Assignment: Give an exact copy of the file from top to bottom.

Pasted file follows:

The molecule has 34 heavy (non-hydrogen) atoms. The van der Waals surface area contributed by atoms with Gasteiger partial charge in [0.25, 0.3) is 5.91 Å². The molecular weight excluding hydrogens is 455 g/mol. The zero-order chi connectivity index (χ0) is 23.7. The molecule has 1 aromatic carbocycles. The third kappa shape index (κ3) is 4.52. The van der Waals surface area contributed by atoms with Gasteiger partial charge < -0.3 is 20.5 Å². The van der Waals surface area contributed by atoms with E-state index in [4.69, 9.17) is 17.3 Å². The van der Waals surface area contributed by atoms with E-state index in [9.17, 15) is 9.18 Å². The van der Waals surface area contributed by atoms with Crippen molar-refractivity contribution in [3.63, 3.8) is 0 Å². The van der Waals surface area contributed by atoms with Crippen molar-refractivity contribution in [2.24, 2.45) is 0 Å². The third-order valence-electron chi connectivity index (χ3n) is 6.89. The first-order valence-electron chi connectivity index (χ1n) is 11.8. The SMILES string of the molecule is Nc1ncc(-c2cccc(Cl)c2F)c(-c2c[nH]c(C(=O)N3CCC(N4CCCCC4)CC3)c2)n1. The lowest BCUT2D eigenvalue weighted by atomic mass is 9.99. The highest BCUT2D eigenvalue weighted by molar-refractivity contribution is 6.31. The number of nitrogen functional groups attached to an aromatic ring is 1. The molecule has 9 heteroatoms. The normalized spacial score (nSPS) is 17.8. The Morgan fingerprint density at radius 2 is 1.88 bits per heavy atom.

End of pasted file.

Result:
The molecule has 34 heavy (non-hydrogen) atoms. The van der Waals surface area contributed by atoms with Gasteiger partial charge in [0.25, 0.3) is 5.91 Å². The molecular weight excluding hydrogens is 455 g/mol. The zero-order chi connectivity index (χ0) is 23.7. The molecule has 1 aromatic carbocycles. The third kappa shape index (κ3) is 4.52. The van der Waals surface area contributed by atoms with Gasteiger partial charge < -0.3 is 20.5 Å². The van der Waals surface area contributed by atoms with E-state index in [4.69, 9.17) is 17.3 Å². The van der Waals surface area contributed by atoms with E-state index in [9.17, 15) is 9.18 Å². The van der Waals surface area contributed by atoms with Crippen molar-refractivity contribution in [3.63, 3.8) is 0 Å². The van der Waals surface area contributed by atoms with Crippen molar-refractivity contribution in [2.24, 2.45) is 0 Å². The third-order valence-electron chi connectivity index (χ3n) is 6.89. The first-order valence-electron chi connectivity index (χ1n) is 11.8. The SMILES string of the molecule is Nc1ncc(-c2cccc(Cl)c2F)c(-c2c[nH]c(C(=O)N3CCC(N4CCCCC4)CC3)c2)n1. The lowest BCUT2D eigenvalue weighted by atomic mass is 9.99. The highest BCUT2D eigenvalue weighted by molar-refractivity contribution is 6.31. The number of nitrogen functional groups attached to an aromatic ring is 1. The molecule has 9 heteroatoms. The normalized spacial score (nSPS) is 17.8. The Morgan fingerprint density at radius 2 is 1.88 bits per heavy atom.